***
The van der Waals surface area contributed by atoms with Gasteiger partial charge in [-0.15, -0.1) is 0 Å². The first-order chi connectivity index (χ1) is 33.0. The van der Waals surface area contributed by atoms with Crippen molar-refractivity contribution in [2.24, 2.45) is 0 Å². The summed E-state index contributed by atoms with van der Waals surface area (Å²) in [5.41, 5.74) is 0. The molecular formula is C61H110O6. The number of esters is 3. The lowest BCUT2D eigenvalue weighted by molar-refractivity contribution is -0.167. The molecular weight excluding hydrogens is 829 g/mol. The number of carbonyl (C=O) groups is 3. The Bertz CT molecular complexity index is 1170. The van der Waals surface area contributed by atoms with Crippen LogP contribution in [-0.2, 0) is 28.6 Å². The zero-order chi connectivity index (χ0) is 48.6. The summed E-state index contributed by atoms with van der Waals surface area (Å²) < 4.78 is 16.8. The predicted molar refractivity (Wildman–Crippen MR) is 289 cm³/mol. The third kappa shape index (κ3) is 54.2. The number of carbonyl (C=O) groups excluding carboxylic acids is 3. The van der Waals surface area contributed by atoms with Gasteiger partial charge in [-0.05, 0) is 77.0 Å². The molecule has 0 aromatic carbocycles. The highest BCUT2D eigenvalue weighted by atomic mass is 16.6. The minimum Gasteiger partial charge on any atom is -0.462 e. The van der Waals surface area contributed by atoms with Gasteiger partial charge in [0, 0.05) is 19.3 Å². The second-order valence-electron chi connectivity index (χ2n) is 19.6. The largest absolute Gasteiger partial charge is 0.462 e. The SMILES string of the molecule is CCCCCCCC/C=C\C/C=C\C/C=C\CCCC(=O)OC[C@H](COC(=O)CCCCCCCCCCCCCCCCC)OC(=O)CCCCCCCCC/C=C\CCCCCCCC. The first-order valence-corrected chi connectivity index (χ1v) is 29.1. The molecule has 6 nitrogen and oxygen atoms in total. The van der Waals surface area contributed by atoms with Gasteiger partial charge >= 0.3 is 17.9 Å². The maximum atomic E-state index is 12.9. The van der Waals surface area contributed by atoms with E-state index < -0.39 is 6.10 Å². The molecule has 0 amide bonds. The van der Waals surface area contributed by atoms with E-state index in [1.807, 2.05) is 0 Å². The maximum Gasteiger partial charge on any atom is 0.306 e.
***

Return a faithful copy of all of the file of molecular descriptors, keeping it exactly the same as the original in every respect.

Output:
The van der Waals surface area contributed by atoms with Gasteiger partial charge in [-0.15, -0.1) is 0 Å². The first-order chi connectivity index (χ1) is 33.0. The van der Waals surface area contributed by atoms with Crippen molar-refractivity contribution in [2.24, 2.45) is 0 Å². The summed E-state index contributed by atoms with van der Waals surface area (Å²) in [5.41, 5.74) is 0. The molecular formula is C61H110O6. The number of esters is 3. The lowest BCUT2D eigenvalue weighted by molar-refractivity contribution is -0.167. The molecular weight excluding hydrogens is 829 g/mol. The number of carbonyl (C=O) groups is 3. The Bertz CT molecular complexity index is 1170. The van der Waals surface area contributed by atoms with Crippen LogP contribution in [-0.2, 0) is 28.6 Å². The zero-order chi connectivity index (χ0) is 48.6. The summed E-state index contributed by atoms with van der Waals surface area (Å²) < 4.78 is 16.8. The predicted molar refractivity (Wildman–Crippen MR) is 289 cm³/mol. The third kappa shape index (κ3) is 54.2. The number of carbonyl (C=O) groups excluding carboxylic acids is 3. The van der Waals surface area contributed by atoms with Gasteiger partial charge in [-0.05, 0) is 77.0 Å². The molecule has 0 aromatic carbocycles. The highest BCUT2D eigenvalue weighted by atomic mass is 16.6. The minimum Gasteiger partial charge on any atom is -0.462 e. The van der Waals surface area contributed by atoms with Gasteiger partial charge in [0, 0.05) is 19.3 Å². The second-order valence-electron chi connectivity index (χ2n) is 19.6. The largest absolute Gasteiger partial charge is 0.462 e. The SMILES string of the molecule is CCCCCCCC/C=C\C/C=C\C/C=C\CCCC(=O)OC[C@H](COC(=O)CCCCCCCCCCCCCCCCC)OC(=O)CCCCCCCCC/C=C\CCCCCCCC. The first-order valence-corrected chi connectivity index (χ1v) is 29.1. The molecule has 6 nitrogen and oxygen atoms in total. The van der Waals surface area contributed by atoms with Gasteiger partial charge >= 0.3 is 17.9 Å². The maximum atomic E-state index is 12.9. The van der Waals surface area contributed by atoms with E-state index < -0.39 is 6.10 Å². The molecule has 0 amide bonds. The van der Waals surface area contributed by atoms with E-state index in [1.807, 2.05) is 0 Å². The maximum Gasteiger partial charge on any atom is 0.306 e.